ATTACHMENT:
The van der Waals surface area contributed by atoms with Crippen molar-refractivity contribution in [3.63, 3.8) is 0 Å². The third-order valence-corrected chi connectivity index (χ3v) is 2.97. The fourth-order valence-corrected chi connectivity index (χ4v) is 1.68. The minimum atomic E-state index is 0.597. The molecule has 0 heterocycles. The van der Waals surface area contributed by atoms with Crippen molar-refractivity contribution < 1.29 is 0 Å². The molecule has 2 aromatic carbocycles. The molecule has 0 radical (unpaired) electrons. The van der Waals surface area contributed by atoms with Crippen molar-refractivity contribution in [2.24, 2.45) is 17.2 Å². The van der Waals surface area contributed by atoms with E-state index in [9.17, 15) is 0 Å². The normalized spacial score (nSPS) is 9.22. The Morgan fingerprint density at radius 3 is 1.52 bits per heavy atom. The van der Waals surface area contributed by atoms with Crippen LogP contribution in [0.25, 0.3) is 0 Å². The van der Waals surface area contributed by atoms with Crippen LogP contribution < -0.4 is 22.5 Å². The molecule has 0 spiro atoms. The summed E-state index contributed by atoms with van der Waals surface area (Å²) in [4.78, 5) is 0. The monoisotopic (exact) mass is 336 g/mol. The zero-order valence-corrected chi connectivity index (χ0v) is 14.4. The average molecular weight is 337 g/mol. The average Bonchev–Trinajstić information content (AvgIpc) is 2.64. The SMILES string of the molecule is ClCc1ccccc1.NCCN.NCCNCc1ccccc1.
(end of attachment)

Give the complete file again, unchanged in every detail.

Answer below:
The van der Waals surface area contributed by atoms with Crippen molar-refractivity contribution in [3.63, 3.8) is 0 Å². The third-order valence-corrected chi connectivity index (χ3v) is 2.97. The fourth-order valence-corrected chi connectivity index (χ4v) is 1.68. The minimum atomic E-state index is 0.597. The molecule has 0 heterocycles. The van der Waals surface area contributed by atoms with Crippen molar-refractivity contribution < 1.29 is 0 Å². The molecule has 2 aromatic carbocycles. The molecule has 0 radical (unpaired) electrons. The van der Waals surface area contributed by atoms with Crippen molar-refractivity contribution in [2.24, 2.45) is 17.2 Å². The van der Waals surface area contributed by atoms with E-state index in [9.17, 15) is 0 Å². The normalized spacial score (nSPS) is 9.22. The Morgan fingerprint density at radius 3 is 1.52 bits per heavy atom. The van der Waals surface area contributed by atoms with Crippen LogP contribution in [0.25, 0.3) is 0 Å². The van der Waals surface area contributed by atoms with Crippen LogP contribution < -0.4 is 22.5 Å². The molecule has 0 spiro atoms. The summed E-state index contributed by atoms with van der Waals surface area (Å²) in [4.78, 5) is 0. The monoisotopic (exact) mass is 336 g/mol. The zero-order valence-corrected chi connectivity index (χ0v) is 14.4. The average molecular weight is 337 g/mol. The average Bonchev–Trinajstić information content (AvgIpc) is 2.64. The SMILES string of the molecule is ClCc1ccccc1.NCCN.NCCNCc1ccccc1.